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Career counseling was first introduced in the early 1900 as vocational counseling it was used as a means to end poverty during the time when society was in uproar over a demising economy. “This new profession was described by historians as a “progressive social reform movement aimed at eradicating poverty and substandard living conditions spawned by the rapid industrialization and consequent migration of people to major urban centers at the turn of the 20th century (Whiteley, 1984, p. 2).” During this time the number of counselors was minimal and the counseling program was still in its developmental stages.
Frank Parsons, who is known as the father of counseling was an advocate for the rights of the underprivileged who were being exploited by new industries. Parsons created the Bureau of Vocational Guidance and develop scientific process to help people choose careers. His theories were rooted in first improving working conditions, then focusing on the individual workers’ needs. He initiated the vocational guidance movement in the early 1900.
In 1905 he and his colleague Ralph Albertson founded the Breadwinner’s Institute in Boston. The institute offered courses to the working poor to help them attain skills to equip them for the new industry. Parson’s work on vocational guidance classified the fact identified the cause and drew the conclusions about several issues pertaining to suitability of people for different work environments.
The guidance movement emerged during the change in the American economy the vast decline of agricultural jobs is what set it in motion. Those who once thrived in this industry would now be over taken by the emergence of technology.
Increasing urbanization of the country, and the calls for services to meet this domestic migration pattern, all to retool the new industrial economy brought about by the industrial revolution. This caused a great migration to the United States which in turn called for vocational guidance. Although Frank Parson is credited as the father of the movement other like minded people including educators, economist, lawyers, ministers, psychologist and social workers would soon join the movement and were ready to advance the cause of vocational guidance as a means to effect social justice. These individual would advocate for the creation of governmental agencies to help regulate the economy. The main purpose of the guidance movement was to improve the lives of societies’ most vulnerable while showing respect to their rights as human beings providing them with the necessary skills and tools need to be productive within their communities. As a result children’s aid societies were created, juvenile courts put in place, labor laws enacted, educational reforms instituted and out of this the vocational guidance movement was born.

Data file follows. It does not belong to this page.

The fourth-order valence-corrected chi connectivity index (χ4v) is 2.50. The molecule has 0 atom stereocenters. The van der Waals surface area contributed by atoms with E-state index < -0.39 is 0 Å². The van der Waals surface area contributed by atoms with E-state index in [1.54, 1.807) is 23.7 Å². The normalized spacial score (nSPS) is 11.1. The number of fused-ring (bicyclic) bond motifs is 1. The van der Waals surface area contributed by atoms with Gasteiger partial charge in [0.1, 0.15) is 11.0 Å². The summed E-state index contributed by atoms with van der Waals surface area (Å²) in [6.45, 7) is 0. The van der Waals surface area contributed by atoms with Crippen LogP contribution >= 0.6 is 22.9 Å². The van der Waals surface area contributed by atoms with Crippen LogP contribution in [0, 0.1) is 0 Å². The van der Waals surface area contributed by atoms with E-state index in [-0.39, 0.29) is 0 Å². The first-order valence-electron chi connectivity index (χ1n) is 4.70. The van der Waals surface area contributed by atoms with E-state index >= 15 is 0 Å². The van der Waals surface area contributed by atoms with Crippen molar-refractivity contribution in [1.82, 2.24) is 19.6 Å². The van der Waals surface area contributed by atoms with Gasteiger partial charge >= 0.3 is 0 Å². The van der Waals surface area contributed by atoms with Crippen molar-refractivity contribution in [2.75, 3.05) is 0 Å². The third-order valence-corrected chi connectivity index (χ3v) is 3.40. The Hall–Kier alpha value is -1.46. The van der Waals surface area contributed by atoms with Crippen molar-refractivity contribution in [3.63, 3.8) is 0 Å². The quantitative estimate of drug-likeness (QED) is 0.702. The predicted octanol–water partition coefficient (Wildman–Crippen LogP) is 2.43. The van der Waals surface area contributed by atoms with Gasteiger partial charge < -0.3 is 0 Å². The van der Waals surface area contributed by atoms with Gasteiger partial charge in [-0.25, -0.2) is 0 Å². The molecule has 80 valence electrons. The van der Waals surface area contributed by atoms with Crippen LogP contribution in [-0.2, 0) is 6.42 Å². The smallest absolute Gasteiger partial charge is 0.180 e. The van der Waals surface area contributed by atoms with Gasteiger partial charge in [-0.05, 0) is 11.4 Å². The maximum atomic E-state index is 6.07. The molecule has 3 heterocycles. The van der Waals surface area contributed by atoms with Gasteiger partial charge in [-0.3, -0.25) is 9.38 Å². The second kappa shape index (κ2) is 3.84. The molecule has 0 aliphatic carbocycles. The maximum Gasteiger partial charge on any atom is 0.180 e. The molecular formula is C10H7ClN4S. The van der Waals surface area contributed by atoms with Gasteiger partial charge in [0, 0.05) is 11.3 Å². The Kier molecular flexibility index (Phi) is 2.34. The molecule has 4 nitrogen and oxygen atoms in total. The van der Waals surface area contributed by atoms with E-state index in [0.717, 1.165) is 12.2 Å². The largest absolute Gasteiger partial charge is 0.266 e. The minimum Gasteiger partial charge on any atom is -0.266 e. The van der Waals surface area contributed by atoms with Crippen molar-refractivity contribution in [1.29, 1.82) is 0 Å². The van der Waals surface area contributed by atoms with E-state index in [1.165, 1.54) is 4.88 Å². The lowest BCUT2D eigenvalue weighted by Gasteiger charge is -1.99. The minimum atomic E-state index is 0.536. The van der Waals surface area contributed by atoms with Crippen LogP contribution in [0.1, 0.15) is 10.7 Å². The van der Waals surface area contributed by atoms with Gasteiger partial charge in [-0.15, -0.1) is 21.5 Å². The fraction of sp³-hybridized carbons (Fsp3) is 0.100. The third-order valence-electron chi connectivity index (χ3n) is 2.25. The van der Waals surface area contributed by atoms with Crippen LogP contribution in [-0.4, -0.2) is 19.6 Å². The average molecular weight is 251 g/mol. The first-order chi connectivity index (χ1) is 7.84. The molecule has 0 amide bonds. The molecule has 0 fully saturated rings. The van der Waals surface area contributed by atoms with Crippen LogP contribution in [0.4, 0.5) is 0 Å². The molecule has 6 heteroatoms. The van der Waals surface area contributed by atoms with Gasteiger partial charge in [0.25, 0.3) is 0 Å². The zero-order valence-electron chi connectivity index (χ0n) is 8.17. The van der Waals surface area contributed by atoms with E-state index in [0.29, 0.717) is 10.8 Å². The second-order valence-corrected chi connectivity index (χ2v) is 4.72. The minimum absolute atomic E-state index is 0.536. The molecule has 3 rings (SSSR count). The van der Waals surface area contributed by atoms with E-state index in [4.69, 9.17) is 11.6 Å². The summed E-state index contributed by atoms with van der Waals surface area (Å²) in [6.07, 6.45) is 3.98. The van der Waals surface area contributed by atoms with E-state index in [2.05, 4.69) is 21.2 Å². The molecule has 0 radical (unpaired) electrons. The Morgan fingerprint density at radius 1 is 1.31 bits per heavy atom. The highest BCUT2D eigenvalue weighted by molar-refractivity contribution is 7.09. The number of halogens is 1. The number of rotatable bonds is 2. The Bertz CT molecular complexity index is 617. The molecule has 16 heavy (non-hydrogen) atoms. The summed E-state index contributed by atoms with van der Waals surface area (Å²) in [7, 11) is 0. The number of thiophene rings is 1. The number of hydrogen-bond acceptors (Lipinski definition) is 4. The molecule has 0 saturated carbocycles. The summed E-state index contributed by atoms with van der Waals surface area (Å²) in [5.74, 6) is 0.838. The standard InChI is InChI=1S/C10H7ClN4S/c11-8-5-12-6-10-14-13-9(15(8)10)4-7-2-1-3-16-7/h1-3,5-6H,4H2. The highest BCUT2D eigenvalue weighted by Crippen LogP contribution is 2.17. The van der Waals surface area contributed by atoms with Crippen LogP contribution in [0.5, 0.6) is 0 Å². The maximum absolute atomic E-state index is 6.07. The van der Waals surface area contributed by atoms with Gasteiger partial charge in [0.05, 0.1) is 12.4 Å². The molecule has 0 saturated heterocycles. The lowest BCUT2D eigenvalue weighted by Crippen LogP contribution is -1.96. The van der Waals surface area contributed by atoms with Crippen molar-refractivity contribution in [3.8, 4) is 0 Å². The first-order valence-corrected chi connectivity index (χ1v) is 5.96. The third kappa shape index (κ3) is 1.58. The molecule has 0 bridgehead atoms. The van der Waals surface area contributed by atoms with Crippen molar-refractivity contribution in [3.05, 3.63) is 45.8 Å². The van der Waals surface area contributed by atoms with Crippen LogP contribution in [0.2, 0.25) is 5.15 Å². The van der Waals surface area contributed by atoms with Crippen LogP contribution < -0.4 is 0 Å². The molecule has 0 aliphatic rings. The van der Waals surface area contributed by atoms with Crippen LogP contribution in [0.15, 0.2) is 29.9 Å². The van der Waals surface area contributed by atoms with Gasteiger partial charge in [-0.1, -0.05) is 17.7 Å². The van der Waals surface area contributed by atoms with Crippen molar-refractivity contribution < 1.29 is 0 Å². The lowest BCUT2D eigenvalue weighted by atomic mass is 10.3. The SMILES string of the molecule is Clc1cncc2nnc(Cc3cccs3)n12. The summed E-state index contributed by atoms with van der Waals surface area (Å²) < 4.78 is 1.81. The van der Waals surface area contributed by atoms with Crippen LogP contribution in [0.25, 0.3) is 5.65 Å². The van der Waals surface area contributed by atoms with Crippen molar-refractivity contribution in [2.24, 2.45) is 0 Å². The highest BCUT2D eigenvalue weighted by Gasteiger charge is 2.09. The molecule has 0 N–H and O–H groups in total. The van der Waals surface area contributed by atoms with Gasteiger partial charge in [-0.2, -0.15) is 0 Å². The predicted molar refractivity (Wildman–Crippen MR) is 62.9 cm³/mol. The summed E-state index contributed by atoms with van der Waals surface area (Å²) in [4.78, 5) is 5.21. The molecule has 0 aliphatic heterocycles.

Parson successor Meyer Bloomfield was also instrumental in the guidance movement. He was determined to advance the cause by creating alliances with local and national professionals. Bloomfield help start the committee that would go on to plan the first National Conference on Vocational Guidance. The Conference was held in November of 1910. It was at this convention the idea to implement vocational counseling in schools would arise. During this time a large number of young people where leaving school to go to work without the necessary knowledge about the world of work As Bloomfield put it “young people are unguided, unprepared and uninformed (Brewer 1942).” These conferences would go on to be held annually and out of them would come the National Vocation Guidance Association which was created in 1913 (Brewer 1942). At this point everything was in place for the counseling profession to flourish. In the last 100 years since the initial start of the guidance movement much has been accomplished and yet much remains to be done. The guidance movement emerged out of a tumultuous era and today career development professionals are facing challenges that mirror those of the past. The work of the predecessors have helped equipped the new age professionals to better assist those who are still most vulnerable in society. Because of past contribution, we continue to stride and make remarkable millstones in the profession.
In the last 50 years career development has been revolutionized by creativity and innovation, brought by a number of professionals. Career guidance continues to evolve as society changes and as a result today’s career professional are better equipped to assist the clients they serve. Frank Parson clearly states in his own book the importance of guidance “ No step in life, unless it be the choice of a husband or wife, is more important that the choice of a vocation. This vital problem should be solved in a careful scientific way with due regard to each person’s aptitudes abilities ambitions resources and limitations, and the relations of these elements to the condition of success in different industries (page3).”
Brewer, J.M. (1942). History of Vocational Guidance: Orgins and Early Development. New York: Harper& Brothers Whiteley, J. M. (1984). Counseling Psychology: A historical perspective. Schenectady, NY: Character Research.
Parsons, F. (1909). Choosing a vocation. Boston: Houghton-Mifflin Pope, M. (). A Brief History of Career Counseling in the United States. The Career Development Quarterly, 48, 194-211.
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